The top employee voted question at today's internal Facebook Q&A for Mark Zuckerberg:— Ryan Mac (@RMac18) April 22, 2021
"What is our next big product, which does not imitate already existing products on the market?"
how to start a bakery:— atavik (@atav1k) April 22, 2021
- get into tech.
- lose all hope.
- start baking.
Thanks to all who joined the session on @hypothes_is for @SDCCD DE week!— Mary Klann, PhD (@mcklann) April 22, 2021
My slides from the workshop are available here: https://t.co/072Ns7JgKH. (Hypothesis enabled for annotation!)
(All conversations I've been having lately about teaching eventually lead to #ungrading.) pic.twitter.com/r9NpSQ7Vub
Now, everyone call it “the murder of George Floyd.”— Jamil Smith (@JamilSmith) April 20, 2021
Starting an experiment of the month, and succumbing to my curiosity around Python.
I’m also glad to have stumbled across this so serendipitously for its mention of WaniKani for learning 日本語 (Japanese) kanji. I’m not quite sure what to make of their Crabigator yet, but perhaps Jack Jamieson might appreciate this as well.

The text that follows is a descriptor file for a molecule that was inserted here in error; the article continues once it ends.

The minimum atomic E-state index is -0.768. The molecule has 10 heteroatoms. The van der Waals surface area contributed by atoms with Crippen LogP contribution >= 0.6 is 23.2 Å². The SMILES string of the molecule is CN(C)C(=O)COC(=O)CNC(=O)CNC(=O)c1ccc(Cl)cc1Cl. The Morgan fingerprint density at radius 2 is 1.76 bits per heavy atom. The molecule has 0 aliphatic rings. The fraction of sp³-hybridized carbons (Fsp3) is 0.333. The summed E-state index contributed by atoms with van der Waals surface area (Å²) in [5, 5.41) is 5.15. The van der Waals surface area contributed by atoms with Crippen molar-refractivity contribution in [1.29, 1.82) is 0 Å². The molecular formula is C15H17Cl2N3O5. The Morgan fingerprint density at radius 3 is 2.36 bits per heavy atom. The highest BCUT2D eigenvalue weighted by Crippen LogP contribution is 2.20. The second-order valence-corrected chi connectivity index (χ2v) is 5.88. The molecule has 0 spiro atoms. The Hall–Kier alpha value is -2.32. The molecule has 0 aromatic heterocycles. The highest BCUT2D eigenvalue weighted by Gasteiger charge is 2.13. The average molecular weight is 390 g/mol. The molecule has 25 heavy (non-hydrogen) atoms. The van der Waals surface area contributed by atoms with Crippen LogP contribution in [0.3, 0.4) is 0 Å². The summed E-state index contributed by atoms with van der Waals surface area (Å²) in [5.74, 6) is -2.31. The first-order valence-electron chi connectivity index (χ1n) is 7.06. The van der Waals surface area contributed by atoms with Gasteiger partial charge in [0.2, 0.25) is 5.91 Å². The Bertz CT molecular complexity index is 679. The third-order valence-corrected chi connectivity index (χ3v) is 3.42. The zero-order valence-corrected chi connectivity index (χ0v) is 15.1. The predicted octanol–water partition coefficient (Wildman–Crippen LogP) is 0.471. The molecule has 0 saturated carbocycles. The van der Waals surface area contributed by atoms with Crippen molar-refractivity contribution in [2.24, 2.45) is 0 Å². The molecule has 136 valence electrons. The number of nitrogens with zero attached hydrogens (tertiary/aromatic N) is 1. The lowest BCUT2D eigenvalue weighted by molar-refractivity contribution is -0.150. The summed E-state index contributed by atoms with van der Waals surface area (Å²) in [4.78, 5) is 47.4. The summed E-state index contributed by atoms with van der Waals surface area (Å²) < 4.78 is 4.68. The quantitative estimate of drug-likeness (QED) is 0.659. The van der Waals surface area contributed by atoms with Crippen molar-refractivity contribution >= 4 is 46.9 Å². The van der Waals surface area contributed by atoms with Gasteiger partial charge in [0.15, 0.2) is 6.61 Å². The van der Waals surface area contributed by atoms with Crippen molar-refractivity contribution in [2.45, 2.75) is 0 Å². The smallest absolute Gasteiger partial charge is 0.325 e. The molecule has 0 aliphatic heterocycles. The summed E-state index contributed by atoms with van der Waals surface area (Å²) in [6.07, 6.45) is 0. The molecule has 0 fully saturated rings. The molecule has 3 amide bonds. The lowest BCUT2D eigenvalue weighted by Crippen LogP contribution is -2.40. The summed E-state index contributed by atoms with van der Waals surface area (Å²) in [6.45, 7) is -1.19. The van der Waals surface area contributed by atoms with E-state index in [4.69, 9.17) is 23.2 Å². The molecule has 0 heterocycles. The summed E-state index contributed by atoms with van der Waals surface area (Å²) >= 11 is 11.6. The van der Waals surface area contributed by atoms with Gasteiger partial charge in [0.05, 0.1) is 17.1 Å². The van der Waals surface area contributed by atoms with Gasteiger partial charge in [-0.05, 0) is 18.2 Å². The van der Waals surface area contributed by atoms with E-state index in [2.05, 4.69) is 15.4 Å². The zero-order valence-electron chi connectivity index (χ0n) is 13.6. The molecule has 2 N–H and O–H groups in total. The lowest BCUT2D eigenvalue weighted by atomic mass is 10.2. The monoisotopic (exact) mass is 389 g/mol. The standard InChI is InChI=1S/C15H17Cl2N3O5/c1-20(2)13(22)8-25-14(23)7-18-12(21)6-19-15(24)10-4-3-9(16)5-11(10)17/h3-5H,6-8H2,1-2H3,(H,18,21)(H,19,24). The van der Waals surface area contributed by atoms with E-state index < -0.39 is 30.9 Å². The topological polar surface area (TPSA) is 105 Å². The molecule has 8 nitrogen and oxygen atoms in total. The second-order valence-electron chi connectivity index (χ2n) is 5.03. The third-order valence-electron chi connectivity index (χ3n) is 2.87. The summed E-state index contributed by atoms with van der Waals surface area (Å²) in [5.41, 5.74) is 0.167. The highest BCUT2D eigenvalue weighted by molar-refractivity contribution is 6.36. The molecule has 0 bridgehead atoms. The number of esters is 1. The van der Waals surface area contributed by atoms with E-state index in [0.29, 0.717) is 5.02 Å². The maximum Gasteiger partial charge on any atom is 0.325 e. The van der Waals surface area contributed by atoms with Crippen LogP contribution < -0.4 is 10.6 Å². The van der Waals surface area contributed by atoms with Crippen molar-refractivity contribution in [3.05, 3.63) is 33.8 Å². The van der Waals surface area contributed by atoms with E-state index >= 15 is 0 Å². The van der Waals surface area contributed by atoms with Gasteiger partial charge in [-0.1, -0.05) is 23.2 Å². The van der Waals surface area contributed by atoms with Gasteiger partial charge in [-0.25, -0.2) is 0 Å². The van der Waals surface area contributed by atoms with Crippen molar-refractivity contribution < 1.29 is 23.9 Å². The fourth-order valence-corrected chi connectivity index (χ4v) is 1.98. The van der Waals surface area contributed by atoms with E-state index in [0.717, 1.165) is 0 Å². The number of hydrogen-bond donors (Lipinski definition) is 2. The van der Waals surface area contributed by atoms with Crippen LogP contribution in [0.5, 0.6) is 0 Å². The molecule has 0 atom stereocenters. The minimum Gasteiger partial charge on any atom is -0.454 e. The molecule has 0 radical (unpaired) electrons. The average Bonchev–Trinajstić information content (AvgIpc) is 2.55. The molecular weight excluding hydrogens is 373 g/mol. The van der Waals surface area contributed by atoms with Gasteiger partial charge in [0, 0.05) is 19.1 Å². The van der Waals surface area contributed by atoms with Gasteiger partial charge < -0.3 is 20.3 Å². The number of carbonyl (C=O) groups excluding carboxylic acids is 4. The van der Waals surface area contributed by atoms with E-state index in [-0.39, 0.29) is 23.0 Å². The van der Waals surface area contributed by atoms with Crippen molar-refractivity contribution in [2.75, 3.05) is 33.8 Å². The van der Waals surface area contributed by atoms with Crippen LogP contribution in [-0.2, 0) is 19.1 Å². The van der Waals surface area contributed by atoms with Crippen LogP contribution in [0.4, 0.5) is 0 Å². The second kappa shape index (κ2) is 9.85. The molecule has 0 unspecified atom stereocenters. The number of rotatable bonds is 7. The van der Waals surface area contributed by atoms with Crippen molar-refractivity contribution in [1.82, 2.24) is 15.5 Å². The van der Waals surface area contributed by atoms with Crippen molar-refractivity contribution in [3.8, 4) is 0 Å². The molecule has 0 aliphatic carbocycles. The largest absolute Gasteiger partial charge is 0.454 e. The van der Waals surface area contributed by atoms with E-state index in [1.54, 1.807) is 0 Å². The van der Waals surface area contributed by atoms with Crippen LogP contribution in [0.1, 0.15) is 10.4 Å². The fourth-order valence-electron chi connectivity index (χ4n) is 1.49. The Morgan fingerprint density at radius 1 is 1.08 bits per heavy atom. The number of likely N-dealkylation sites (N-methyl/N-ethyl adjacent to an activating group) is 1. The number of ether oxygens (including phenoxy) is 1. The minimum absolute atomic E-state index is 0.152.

I’ve been trying to catch up to a fourth grader in a dual immersion program, and I’ve been falling behind lately while working on my Welsh project. I’ve been too (slowly) working on a memory palace of Kanji with a lot more detail and historical information based on Kenneth Henshall’s A Guide To Remembering Japanese Characters, which seems to be one of the best texts I’ve seen for raw data. This app looks like it uses mnemonic associations in a different way along with spaced repetition that might allow for better immediate fluency.
Naturally I’m always happy to come across apps purporting to use mnemonics and spaced repetition, though I am still search for something with a more fluent focus for Japanese that is similar to SSiW’s immersion method.